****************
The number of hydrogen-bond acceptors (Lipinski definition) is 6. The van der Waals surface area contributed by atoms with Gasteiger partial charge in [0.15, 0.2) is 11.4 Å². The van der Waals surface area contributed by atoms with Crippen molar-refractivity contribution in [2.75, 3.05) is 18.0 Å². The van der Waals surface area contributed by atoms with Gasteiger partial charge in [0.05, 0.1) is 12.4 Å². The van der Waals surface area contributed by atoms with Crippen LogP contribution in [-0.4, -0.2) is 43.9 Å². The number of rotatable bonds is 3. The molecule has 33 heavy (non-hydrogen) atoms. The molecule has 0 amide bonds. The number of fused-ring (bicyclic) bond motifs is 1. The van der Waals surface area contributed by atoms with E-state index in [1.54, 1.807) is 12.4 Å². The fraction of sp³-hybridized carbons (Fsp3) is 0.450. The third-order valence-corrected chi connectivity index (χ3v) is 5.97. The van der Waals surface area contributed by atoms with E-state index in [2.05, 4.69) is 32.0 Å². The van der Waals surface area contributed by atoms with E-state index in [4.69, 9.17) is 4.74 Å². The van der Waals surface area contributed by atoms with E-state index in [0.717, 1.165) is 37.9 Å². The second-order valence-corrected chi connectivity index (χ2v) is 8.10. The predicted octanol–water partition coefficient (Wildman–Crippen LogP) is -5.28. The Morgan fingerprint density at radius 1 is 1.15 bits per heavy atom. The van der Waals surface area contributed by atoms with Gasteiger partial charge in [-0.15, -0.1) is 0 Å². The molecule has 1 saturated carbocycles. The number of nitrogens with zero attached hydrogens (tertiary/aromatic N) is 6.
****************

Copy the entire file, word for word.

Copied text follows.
The number of hydrogen-bond acceptors (Lipinski definition) is 6. The van der Waals surface area contributed by atoms with Gasteiger partial charge in [0.15, 0.2) is 11.4 Å². The van der Waals surface area contributed by atoms with Crippen molar-refractivity contribution in [2.75, 3.05) is 18.0 Å². The van der Waals surface area contributed by atoms with Gasteiger partial charge in [0.05, 0.1) is 12.4 Å². The van der Waals surface area contributed by atoms with Crippen LogP contribution in [-0.4, -0.2) is 43.9 Å². The number of rotatable bonds is 3. The molecule has 33 heavy (non-hydrogen) atoms. The molecule has 0 amide bonds. The number of fused-ring (bicyclic) bond motifs is 1. The van der Waals surface area contributed by atoms with E-state index in [1.54, 1.807) is 12.4 Å². The fraction of sp³-hybridized carbons (Fsp3) is 0.450. The third-order valence-corrected chi connectivity index (χ3v) is 5.97. The van der Waals surface area contributed by atoms with E-state index in [2.05, 4.69) is 32.0 Å². The van der Waals surface area contributed by atoms with E-state index in [4.69, 9.17) is 4.74 Å². The van der Waals surface area contributed by atoms with E-state index in [0.717, 1.165) is 37.9 Å². The second-order valence-corrected chi connectivity index (χ2v) is 8.10. The predicted octanol–water partition coefficient (Wildman–Crippen LogP) is -5.28. The Morgan fingerprint density at radius 1 is 1.15 bits per heavy atom. The van der Waals surface area contributed by atoms with Gasteiger partial charge in [-0.15, -0.1) is 0 Å². The molecule has 1 saturated carbocycles. The number of nitrogens with zero attached hydrogens (tertiary/aromatic N) is 6.